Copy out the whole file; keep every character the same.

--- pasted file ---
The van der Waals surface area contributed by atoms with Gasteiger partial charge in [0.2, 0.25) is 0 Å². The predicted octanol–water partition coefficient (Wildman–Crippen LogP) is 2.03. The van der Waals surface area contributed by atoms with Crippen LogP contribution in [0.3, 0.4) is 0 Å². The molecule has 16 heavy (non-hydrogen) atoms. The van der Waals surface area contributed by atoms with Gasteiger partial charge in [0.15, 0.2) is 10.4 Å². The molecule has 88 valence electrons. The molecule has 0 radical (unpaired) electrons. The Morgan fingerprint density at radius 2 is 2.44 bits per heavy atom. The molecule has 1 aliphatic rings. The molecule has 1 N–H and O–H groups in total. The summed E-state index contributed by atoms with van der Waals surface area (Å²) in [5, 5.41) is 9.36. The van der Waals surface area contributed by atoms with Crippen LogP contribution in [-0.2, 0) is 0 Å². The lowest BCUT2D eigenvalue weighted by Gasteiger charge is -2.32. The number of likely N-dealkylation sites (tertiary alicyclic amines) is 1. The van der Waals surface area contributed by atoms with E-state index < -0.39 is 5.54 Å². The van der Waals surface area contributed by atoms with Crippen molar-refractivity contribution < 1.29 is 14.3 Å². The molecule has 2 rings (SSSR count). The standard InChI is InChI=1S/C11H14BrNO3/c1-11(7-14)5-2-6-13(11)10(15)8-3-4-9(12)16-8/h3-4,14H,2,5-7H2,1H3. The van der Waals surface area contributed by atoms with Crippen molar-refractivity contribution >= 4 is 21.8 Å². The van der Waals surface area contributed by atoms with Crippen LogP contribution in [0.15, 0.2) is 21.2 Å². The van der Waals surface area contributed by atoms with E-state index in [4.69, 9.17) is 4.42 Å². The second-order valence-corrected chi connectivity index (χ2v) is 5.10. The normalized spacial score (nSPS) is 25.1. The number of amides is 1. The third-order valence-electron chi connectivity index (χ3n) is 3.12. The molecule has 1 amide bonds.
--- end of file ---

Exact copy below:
The van der Waals surface area contributed by atoms with Gasteiger partial charge in [0.2, 0.25) is 0 Å². The predicted octanol–water partition coefficient (Wildman–Crippen LogP) is 2.03. The van der Waals surface area contributed by atoms with Crippen LogP contribution in [0.3, 0.4) is 0 Å². The molecule has 16 heavy (non-hydrogen) atoms. The van der Waals surface area contributed by atoms with Gasteiger partial charge in [0.15, 0.2) is 10.4 Å². The molecule has 88 valence electrons. The molecule has 0 radical (unpaired) electrons. The Morgan fingerprint density at radius 2 is 2.44 bits per heavy atom. The molecule has 1 aliphatic rings. The molecule has 1 N–H and O–H groups in total. The summed E-state index contributed by atoms with van der Waals surface area (Å²) in [5, 5.41) is 9.36. The van der Waals surface area contributed by atoms with Crippen LogP contribution in [-0.2, 0) is 0 Å². The lowest BCUT2D eigenvalue weighted by Gasteiger charge is -2.32. The number of likely N-dealkylation sites (tertiary alicyclic amines) is 1. The van der Waals surface area contributed by atoms with E-state index < -0.39 is 5.54 Å². The van der Waals surface area contributed by atoms with Crippen molar-refractivity contribution < 1.29 is 14.3 Å². The molecule has 2 rings (SSSR count). The standard InChI is InChI=1S/C11H14BrNO3/c1-11(7-14)5-2-6-13(11)10(15)8-3-4-9(12)16-8/h3-4,14H,2,5-7H2,1H3. The van der Waals surface area contributed by atoms with Crippen molar-refractivity contribution >= 4 is 21.8 Å². The van der Waals surface area contributed by atoms with Crippen LogP contribution in [0.15, 0.2) is 21.2 Å². The van der Waals surface area contributed by atoms with E-state index in [4.69, 9.17) is 4.42 Å². The second-order valence-corrected chi connectivity index (χ2v) is 5.10. The normalized spacial score (nSPS) is 25.1. The number of amides is 1. The third-order valence-electron chi connectivity index (χ3n) is 3.12. The molecule has 1 amide bonds.